• Plant remaining late cool-season veggies
  • Plant early warm-season veggies

May 15. Plant the following:

  • Basil
  • Tomatoes
  • Peppers
  • Squash
  • Potatoes
  • Bean seeds
  • Succession seed planting of radish (if you like them spicy)
  • Watercress seeds
  • Cucumber plants
  • Corn seeds
  • Okra plants
  • Remaining warm season veggie plants
  • All annual flower plants

What’s Next

The weather in Washington has been unpredictable, but we shall continue to have garden success if we are willing to adjust to the unusual norms of late springs, hot springs, dry summers, and polar-inspired or non-existent winters. What we can do to help ease our angst is:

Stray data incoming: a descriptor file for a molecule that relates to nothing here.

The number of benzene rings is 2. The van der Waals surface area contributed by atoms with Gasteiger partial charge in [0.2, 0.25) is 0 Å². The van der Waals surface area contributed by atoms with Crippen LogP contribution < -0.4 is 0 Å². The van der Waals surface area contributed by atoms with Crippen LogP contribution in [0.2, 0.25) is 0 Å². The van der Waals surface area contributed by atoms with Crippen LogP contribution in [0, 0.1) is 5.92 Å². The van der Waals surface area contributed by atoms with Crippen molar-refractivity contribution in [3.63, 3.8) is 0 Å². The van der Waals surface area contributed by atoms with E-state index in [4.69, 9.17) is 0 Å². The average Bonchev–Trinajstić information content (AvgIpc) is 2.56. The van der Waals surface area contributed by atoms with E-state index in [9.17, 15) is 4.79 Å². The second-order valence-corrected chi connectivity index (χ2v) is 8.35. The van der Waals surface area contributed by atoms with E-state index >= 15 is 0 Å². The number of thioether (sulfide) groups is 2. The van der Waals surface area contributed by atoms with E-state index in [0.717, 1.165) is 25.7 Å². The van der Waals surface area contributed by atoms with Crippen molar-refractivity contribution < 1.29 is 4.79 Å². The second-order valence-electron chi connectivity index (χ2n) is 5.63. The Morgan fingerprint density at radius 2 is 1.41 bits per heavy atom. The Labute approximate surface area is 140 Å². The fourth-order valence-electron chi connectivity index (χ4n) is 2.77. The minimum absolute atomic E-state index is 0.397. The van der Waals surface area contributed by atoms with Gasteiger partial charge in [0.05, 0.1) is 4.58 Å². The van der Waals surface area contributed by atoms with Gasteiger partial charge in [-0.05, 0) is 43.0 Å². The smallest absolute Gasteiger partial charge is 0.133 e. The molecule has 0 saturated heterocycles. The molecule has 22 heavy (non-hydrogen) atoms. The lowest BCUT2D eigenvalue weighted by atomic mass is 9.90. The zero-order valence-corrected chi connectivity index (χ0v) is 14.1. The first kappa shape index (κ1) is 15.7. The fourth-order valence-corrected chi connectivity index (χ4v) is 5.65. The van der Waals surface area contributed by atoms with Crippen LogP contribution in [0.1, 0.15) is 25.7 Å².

1. Follow common sense when planting. Know the likes and dislikes of your plants.
  2. Go to a trusted garden center and create a relationship with them for your planting needs and advice.
  3. Prepare yourself for a bumpy ride. It is natural that your success or failure has little or nothing to do with your will or desire.
  4. And ALWAYS enjoy! 

Derek Thomas, principal of Thomas Landscapes, is an accomplished garden designer whose work has appeared on HGTV’s “Curb Appeal” and the “DIY Network.” As the Garden Guy his segments can be seen on YouTube. He has contributed segments to Fox 5 in Washington and is a contributor to the Smithsonian’s garden programs. He can be reached at www.thomaslandscapes.com or 301-642-5182.

You can find and friend us on Facebook at Facebook/Thomas Landscapes. Follow us on Twitter @ThomasGardenGuy for great garden tips.